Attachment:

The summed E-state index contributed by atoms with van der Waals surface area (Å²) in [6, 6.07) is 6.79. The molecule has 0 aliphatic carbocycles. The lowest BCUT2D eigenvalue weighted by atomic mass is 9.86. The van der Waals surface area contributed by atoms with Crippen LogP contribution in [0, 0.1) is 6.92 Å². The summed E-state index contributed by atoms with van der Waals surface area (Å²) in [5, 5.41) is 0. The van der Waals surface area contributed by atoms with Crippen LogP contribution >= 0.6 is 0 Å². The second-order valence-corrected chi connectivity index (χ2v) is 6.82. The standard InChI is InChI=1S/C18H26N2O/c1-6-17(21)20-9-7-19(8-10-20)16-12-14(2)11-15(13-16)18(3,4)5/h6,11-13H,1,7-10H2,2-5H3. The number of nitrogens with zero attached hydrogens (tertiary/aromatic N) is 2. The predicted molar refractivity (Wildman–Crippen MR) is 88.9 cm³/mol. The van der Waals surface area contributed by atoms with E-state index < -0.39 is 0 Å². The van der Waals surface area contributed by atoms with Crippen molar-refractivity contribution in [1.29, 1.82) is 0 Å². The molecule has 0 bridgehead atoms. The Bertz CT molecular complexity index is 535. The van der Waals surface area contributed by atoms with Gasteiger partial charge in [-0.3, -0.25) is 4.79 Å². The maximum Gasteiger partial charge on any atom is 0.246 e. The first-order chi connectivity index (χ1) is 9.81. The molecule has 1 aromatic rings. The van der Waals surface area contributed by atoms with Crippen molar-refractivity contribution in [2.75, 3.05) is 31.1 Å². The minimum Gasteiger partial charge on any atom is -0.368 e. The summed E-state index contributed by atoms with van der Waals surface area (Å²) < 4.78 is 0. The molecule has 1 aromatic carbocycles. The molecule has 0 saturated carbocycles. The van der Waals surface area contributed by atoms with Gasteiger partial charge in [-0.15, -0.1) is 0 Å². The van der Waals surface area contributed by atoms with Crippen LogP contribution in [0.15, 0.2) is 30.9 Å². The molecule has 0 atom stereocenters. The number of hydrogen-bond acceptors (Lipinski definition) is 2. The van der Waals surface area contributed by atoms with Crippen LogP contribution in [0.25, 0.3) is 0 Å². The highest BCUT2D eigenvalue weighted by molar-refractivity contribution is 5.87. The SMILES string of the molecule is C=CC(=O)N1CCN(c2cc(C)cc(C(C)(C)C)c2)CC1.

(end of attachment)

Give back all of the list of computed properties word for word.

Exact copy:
The summed E-state index contributed by atoms with van der Waals surface area (Å²) in [6, 6.07) is 6.79. The molecule has 0 aliphatic carbocycles. The lowest BCUT2D eigenvalue weighted by atomic mass is 9.86. The van der Waals surface area contributed by atoms with Crippen LogP contribution in [0, 0.1) is 6.92 Å². The summed E-state index contributed by atoms with van der Waals surface area (Å²) in [5, 5.41) is 0. The van der Waals surface area contributed by atoms with Crippen LogP contribution >= 0.6 is 0 Å². The second-order valence-corrected chi connectivity index (χ2v) is 6.82. The standard InChI is InChI=1S/C18H26N2O/c1-6-17(21)20-9-7-19(8-10-20)16-12-14(2)11-15(13-16)18(3,4)5/h6,11-13H,1,7-10H2,2-5H3. The number of nitrogens with zero attached hydrogens (tertiary/aromatic N) is 2. The predicted molar refractivity (Wildman–Crippen MR) is 88.9 cm³/mol. The van der Waals surface area contributed by atoms with E-state index < -0.39 is 0 Å². The van der Waals surface area contributed by atoms with Crippen molar-refractivity contribution in [1.29, 1.82) is 0 Å². The molecule has 0 bridgehead atoms. The Bertz CT molecular complexity index is 535. The van der Waals surface area contributed by atoms with Gasteiger partial charge in [-0.3, -0.25) is 4.79 Å². The maximum Gasteiger partial charge on any atom is 0.246 e. The first-order chi connectivity index (χ1) is 9.81. The molecule has 1 aromatic rings. The van der Waals surface area contributed by atoms with Crippen molar-refractivity contribution in [2.75, 3.05) is 31.1 Å². The minimum Gasteiger partial charge on any atom is -0.368 e. The summed E-state index contributed by atoms with van der Waals surface area (Å²) < 4.78 is 0. The molecule has 1 aromatic carbocycles. The molecule has 0 saturated carbocycles. The van der Waals surface area contributed by atoms with Gasteiger partial charge in [-0.15, -0.1) is 0 Å². The van der Waals surface area contributed by atoms with Crippen LogP contribution in [0.15, 0.2) is 30.9 Å². The molecule has 0 atom stereocenters. The number of hydrogen-bond acceptors (Lipinski definition) is 2. The van der Waals surface area contributed by atoms with Crippen LogP contribution in [0.25, 0.3) is 0 Å². The highest BCUT2D eigenvalue weighted by molar-refractivity contribution is 5.87. The SMILES string of the molecule is C=CC(=O)N1CCN(c2cc(C)cc(C(C)(C)C)c2)CC1.